Questions on involuntary body movements

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This topic contains 22 replies, has 6 voices, and was last updated by  Samuel 1 month ago.

Viewing 8 posts - 16 through 23 (of 23 total)
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  • #2477

    Blake Barton
    Keymaster

    Hi Samuel,

    I really am not very familiar with Dzogchen, but are you saying that the goal is not awakening to the true nature of reality?

    Blake

    #2525

    Darlene T
    Member

    Hello Samuel,
    I am most interested in your posts and the helpful responses of the teachers. Looking at the trajectory of your posts, it does seem important that there is some discernment between the wonderful experiences and results of involuntary movements however unusual…in contrast with specific or non specific health conditions that need attention. Overall, in piti experiences, it is quite simply your body’s own energetic opening and clearing internal and energetic pathways that lead to greater well being. Of course many are a bit fearful not knowing what might be happening to them. My practice is to say yes and not bear down on them to stop them…simply receive and experience. As far as your practice of Dzogchen not ending in dispassion…I am very curious should you decide to say more…In particular, what is your practice in the practice of Dzogchen?

    #2785

    Samuel
    Member

    Given my health, posting on here is rather inconvenient. The result is that it will take time for me to respond to your posts.

    In response to the question on dispassion.
    Because I’ve never had access to a Dzogchen teacher I am highly unqualified to speak of Dzogchen. I am even more unqualified to discuss the end results. That said, I will try to answer your question anyways.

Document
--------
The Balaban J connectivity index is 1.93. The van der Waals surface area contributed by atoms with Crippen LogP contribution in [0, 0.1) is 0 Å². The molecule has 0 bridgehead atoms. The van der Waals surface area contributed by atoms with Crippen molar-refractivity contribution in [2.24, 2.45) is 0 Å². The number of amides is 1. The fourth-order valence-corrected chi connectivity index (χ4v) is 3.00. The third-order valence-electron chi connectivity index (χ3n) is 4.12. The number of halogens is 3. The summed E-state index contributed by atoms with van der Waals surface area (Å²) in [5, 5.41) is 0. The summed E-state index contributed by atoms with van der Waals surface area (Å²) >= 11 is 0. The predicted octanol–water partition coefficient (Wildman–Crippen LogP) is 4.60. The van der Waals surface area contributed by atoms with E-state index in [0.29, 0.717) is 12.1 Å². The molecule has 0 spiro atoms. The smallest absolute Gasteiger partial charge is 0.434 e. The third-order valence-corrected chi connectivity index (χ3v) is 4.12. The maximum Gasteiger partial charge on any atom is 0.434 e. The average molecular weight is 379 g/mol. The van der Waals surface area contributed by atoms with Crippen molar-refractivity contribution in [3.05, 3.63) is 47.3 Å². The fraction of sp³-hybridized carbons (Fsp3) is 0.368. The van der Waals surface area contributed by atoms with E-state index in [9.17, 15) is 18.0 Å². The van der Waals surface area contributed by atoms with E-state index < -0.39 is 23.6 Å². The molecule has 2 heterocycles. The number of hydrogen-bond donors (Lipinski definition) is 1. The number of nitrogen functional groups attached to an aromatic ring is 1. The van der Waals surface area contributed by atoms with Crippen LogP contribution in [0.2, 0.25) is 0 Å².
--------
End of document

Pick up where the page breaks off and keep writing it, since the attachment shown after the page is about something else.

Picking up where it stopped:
Basically, according to Dzogchen passion is not inherently problematic. When we integrate passion with the non-dual non-conceptual state we will experience it as raw energy arising out of emptiness and lacking intrinsic meaning. The result is that emotional energy can be harnessed strategically if you know what you’re doing. To give an example, public speakers who try to use nervousness strategically rather than get rid of it tend to be better speakers. To give another example, according to brain science sadness enhances one’s ability to pick up on details and think analytically.

    To convey the same idea in different words, in Dzogchen one learns how to not be intoxicated by passion rather than how to get rid of it. The experience of passion acquires the same flavor as not experiencing passion

    • This reply was modified 1 month, 3 weeks ago by  Samuel.
    #2787

    Samuel
    Member

    In response to Blake’s post:
    no, that is not what I’m saying at all. Before explaining though, there’s something I need to clarify. Before a person is qualified to practice Dzogchen it is absolutely necessary that they have had a temporary experience of the non-duality of emptiness and form and the ability to reenter that non-dual state. The actual practice is about learning how to remain in the non-dual state. The result is that Dzogchen has a form of preliminary practice which induces a strong enough experience of non-duality for one to begin practicing Dzogchen (without inducing an insight experience).

    To add further clarification, when I was referring to the Dzogchen version of concentration meditation I was referring to the preliminary practice’s version of concentration meditation (and not the formless absorptions).

    #2792

    Samuel
    Member

    In response to Darlene asking about Dzogchen practice: